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What to Do When You Don’t Get a Promotion You Deserve

As a high performer, if you don’t get promoted when you think you should, the news can be shocking, disappointing, and it will likely peak your interest to explore outside options. If you receive a great performance review and it wasn’t accompanied by a promotion during a time when it could have been, the company has delivered difficult news, you have some flexibility to explore before you decide to jump ship.

Here are three steps to follow if you didn’t get a promotion that you feel you deserve.

Step One: Have Dedicated Conversations About Your Desire for a Promotion

Even if you did get passed over for a promotion, it’s important to express your desire for a promotion and understand what future opportunities look like by speaking with various stakeholders.  

The most helpful people to consult inside your company include your boss, your boss’ boss, and if you work for a large company, your HR business partner. During these conversations, seek to understand what the landscape of the company and your future look like.

Schedule dedicated conversations, exclusively focused on your desire for a promotion, to emphasize the importance and ensure that other topics don’t dominate the meeting.

During these conversations, you’ll want to uncover:

  • What opportunities are available to me in the future?
  • What will it take to get promoted? 
  • How long will it take to get a promotion?

After you have all of this input, then ask yourself:

Am I interested in these opportunities and do the timing and expectations work for me?

Next, seek more internal clarity about what’s important to you.

What specifically are you looking for as you seek promotion?  

Is it:

  • Recognition?
  • A new title?
  • A pay raise?
  • An end to the monotony?
  • An opportunity to learn?
  • New or increased management responsibilities?
  • Or something else?

It’s likely that you resonate with more than one of the above.  Be really honest and define the top driver so you zone in on your primary motivation.

If you find that there are areas of value beyond a promotion, you may ask for funds to help with advanced education.

Or funds to help you continue to advance your skills. I’ve had clients hire me as a leadership coach when they found additional company funding.

There may be ways for the company to demonstrate how much they value you beyond a promotion when promotion you is not an option due to their structure.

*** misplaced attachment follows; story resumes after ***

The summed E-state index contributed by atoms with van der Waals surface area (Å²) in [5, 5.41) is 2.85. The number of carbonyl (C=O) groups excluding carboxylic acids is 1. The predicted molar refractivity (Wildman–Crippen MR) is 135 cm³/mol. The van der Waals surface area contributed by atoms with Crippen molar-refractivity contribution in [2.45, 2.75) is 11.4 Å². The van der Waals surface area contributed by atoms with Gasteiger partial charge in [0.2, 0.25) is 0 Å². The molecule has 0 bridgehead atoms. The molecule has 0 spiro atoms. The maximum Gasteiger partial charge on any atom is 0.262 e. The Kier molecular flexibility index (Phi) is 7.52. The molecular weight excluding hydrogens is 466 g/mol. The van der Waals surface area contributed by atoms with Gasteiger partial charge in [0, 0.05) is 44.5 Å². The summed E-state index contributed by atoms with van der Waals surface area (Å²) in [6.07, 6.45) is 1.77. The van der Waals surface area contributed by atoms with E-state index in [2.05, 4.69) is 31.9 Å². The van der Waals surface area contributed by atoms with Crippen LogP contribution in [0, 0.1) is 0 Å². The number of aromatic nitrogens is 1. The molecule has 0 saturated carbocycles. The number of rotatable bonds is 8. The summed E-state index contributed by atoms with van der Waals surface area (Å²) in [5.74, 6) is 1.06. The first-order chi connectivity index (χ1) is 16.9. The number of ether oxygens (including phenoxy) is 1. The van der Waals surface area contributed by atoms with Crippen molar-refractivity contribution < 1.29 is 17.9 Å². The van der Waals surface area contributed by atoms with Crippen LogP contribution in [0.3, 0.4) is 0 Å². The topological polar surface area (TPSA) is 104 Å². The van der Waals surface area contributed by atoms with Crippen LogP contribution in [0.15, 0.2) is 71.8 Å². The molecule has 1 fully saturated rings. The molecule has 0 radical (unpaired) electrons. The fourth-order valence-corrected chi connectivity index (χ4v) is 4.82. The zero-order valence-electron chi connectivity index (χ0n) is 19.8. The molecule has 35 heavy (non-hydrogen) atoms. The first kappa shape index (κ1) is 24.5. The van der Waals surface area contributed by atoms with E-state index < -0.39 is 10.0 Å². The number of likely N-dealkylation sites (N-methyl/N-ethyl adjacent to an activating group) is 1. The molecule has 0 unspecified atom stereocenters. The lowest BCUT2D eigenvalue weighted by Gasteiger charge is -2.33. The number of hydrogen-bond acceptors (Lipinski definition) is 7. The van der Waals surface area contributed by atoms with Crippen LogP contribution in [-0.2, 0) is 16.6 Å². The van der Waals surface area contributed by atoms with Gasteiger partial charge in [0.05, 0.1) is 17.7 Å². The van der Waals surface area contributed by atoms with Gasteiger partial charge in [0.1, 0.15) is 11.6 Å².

Step Two: Look for Creative Ways to Build Additional Opportunities

Even if you do confirm that a promotion is not in your immediate future, you may be able to accelerate your advancement by thinking outside the box. 

But first ask yourself if you have the motivation to put in the extra work.  If you don’t, pursuing this avenue will feel like a heavy weight on your shoulders, and you should move straight to step three. Or wait it out until the next cycle.

However, if you truly feel dedicated to the organization and the people you work with and just need more, look for ways to build additional value to help the organization solve their largest challenges.  

I once had a client who felt like he had hit a plateau at his organization since it didn’t appear like anyone above him was going anywhere and the company wasn’t looking to expand.  By putting in extra work and starting to proactively come up with solutions to some of the company’s biggest challenges, he made himself an invaluable resource to the CEO and was promoted in place of his boss in a few short months.

A caveat to pursuing the extra work:  You may put in extra time and effort and, due purely to the nature of the organization, it may result in no change to your position.  But the upside is that you’ve continued to push yourself through the process of evaluation, built new skills, and you have excellent fodder for future, “tell me about a time” interview questions.

Step Three: Evaluate External Opportunities

Think about what other roles you may be suited for, beyond what you currently do, and ask yourself if those other roles are more appealing.  

Sometimes taking a step back, by doing a simple exercise like a cost-benefit analysis, is helpful.

Ask Yourself:

What’s the cost of staying?

What is the benefit of staying?

What’s the cost of leaving?

What is the benefit of leaving?

If this exercise peaks your interest in leaving, it’s a good idea to start putting your networking feelers out. (To learn all about how to network your way into an executive role, click here).

At a minimum, sparking conversations both internally and externally will allow you to evaluate your current situation in a new light and shuffle around the energy of your current situation to spark change.  Whether this means you stay or you leave, at least you’ll have the information available to you to make the right decision.  

And remember, it’s always helpful to make decisions based on all three of the facilities available to you: your thoughts, your feelings, and your intuition. 

Relying on only one leaves you at a disadvantage as a human with advanced skills, so tap into all three.  If you’re not as familiar with how to do that (I know you have the cognitive down), try a new approach to help you.

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